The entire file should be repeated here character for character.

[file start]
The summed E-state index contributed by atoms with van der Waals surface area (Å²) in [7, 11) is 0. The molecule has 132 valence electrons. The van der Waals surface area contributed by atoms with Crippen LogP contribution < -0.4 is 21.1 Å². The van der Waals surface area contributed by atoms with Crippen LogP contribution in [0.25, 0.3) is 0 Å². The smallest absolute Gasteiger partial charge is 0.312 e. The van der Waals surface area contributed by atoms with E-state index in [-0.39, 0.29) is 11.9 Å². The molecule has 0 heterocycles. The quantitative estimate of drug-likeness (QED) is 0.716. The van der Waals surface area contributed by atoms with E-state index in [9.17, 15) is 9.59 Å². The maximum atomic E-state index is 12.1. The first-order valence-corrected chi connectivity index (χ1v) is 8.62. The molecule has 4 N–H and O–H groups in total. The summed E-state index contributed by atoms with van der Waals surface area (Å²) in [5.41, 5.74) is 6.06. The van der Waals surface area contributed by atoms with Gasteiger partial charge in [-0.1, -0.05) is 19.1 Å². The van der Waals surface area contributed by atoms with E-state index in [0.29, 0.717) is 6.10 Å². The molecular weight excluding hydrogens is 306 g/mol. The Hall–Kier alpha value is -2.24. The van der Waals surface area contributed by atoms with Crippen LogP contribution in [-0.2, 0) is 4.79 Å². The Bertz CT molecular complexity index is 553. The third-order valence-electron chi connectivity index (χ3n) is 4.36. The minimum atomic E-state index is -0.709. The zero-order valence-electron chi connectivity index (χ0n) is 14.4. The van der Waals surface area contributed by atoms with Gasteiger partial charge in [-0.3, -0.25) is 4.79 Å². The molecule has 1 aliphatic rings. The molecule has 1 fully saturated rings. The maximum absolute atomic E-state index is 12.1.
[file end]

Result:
The summed E-state index contributed by atoms with van der Waals surface area (Å²) in [7, 11) is 0. The molecule has 132 valence electrons. The van der Waals surface area contributed by atoms with Crippen LogP contribution < -0.4 is 21.1 Å². The van der Waals surface area contributed by atoms with Crippen LogP contribution in [0.25, 0.3) is 0 Å². The smallest absolute Gasteiger partial charge is 0.312 e. The van der Waals surface area contributed by atoms with E-state index in [-0.39, 0.29) is 11.9 Å². The molecule has 0 heterocycles. The quantitative estimate of drug-likeness (QED) is 0.716. The van der Waals surface area contributed by atoms with E-state index in [9.17, 15) is 9.59 Å². The maximum atomic E-state index is 12.1. The first-order valence-corrected chi connectivity index (χ1v) is 8.62. The molecule has 4 N–H and O–H groups in total. The summed E-state index contributed by atoms with van der Waals surface area (Å²) in [5.41, 5.74) is 6.06. The van der Waals surface area contributed by atoms with Gasteiger partial charge in [-0.1, -0.05) is 19.1 Å². The van der Waals surface area contributed by atoms with E-state index in [0.29, 0.717) is 6.10 Å². The molecular weight excluding hydrogens is 306 g/mol. The Hall–Kier alpha value is -2.24. The van der Waals surface area contributed by atoms with Crippen LogP contribution in [-0.2, 0) is 4.79 Å². The Bertz CT molecular complexity index is 553. The third-order valence-electron chi connectivity index (χ3n) is 4.36. The minimum atomic E-state index is -0.709. The zero-order valence-electron chi connectivity index (χ0n) is 14.4. The van der Waals surface area contributed by atoms with Gasteiger partial charge in [-0.3, -0.25) is 4.79 Å². The molecule has 1 aliphatic rings. The molecule has 1 fully saturated rings. The maximum absolute atomic E-state index is 12.1.